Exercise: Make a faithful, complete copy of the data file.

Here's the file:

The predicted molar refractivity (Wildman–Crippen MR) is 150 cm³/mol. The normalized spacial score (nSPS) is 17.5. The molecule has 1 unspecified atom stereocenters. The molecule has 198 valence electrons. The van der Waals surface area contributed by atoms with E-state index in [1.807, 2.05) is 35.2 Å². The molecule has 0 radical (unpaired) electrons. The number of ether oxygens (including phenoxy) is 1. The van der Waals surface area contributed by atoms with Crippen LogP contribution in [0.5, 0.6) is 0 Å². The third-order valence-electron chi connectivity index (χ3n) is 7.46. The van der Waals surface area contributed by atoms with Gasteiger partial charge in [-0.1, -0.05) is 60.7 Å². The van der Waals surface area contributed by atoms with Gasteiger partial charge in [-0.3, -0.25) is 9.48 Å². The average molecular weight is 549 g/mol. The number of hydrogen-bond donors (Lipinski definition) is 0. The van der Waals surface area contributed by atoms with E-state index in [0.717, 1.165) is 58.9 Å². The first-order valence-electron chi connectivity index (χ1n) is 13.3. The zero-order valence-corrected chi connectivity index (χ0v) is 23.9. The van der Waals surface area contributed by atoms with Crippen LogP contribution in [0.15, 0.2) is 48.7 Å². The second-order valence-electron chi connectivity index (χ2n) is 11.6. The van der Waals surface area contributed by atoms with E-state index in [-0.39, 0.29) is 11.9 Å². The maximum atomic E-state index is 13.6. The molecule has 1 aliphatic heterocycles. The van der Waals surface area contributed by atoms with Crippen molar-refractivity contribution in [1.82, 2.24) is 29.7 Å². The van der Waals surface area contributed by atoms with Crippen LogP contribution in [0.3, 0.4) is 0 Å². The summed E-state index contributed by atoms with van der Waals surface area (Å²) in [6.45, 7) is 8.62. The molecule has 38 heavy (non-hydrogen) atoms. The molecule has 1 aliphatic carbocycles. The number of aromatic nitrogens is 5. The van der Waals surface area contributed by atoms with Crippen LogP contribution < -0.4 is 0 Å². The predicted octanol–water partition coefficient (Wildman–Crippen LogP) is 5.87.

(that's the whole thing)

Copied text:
The predicted molar refractivity (Wildman–Crippen MR) is 150 cm³/mol. The normalized spacial score (nSPS) is 17.5. The molecule has 1 unspecified atom stereocenters. The molecule has 198 valence electrons. The van der Waals surface area contributed by atoms with E-state index in [1.807, 2.05) is 35.2 Å². The molecule has 0 radical (unpaired) electrons. The number of ether oxygens (including phenoxy) is 1. The van der Waals surface area contributed by atoms with Crippen LogP contribution in [0.5, 0.6) is 0 Å². The third-order valence-electron chi connectivity index (χ3n) is 7.46. The van der Waals surface area contributed by atoms with Gasteiger partial charge in [-0.1, -0.05) is 60.7 Å². The van der Waals surface area contributed by atoms with Gasteiger partial charge in [-0.3, -0.25) is 9.48 Å². The average molecular weight is 549 g/mol. The number of hydrogen-bond donors (Lipinski definition) is 0. The van der Waals surface area contributed by atoms with E-state index in [0.717, 1.165) is 58.9 Å². The first-order valence-electron chi connectivity index (χ1n) is 13.3. The zero-order valence-corrected chi connectivity index (χ0v) is 23.9. The van der Waals surface area contributed by atoms with Crippen LogP contribution in [0.15, 0.2) is 48.7 Å². The second-order valence-electron chi connectivity index (χ2n) is 11.6. The van der Waals surface area contributed by atoms with E-state index in [-0.39, 0.29) is 11.9 Å². The maximum atomic E-state index is 13.6. The molecule has 1 aliphatic heterocycles. The van der Waals surface area contributed by atoms with Crippen molar-refractivity contribution in [1.82, 2.24) is 29.7 Å². The van der Waals surface area contributed by atoms with Crippen LogP contribution in [0.3, 0.4) is 0 Å². The summed E-state index contributed by atoms with van der Waals surface area (Å²) in [6.45, 7) is 8.62. The molecule has 38 heavy (non-hydrogen) atoms. The molecule has 1 aliphatic carbocycles. The number of aromatic nitrogens is 5. The van der Waals surface area contributed by atoms with Crippen LogP contribution < -0.4 is 0 Å². The predicted octanol–water partition coefficient (Wildman–Crippen LogP) is 5.87.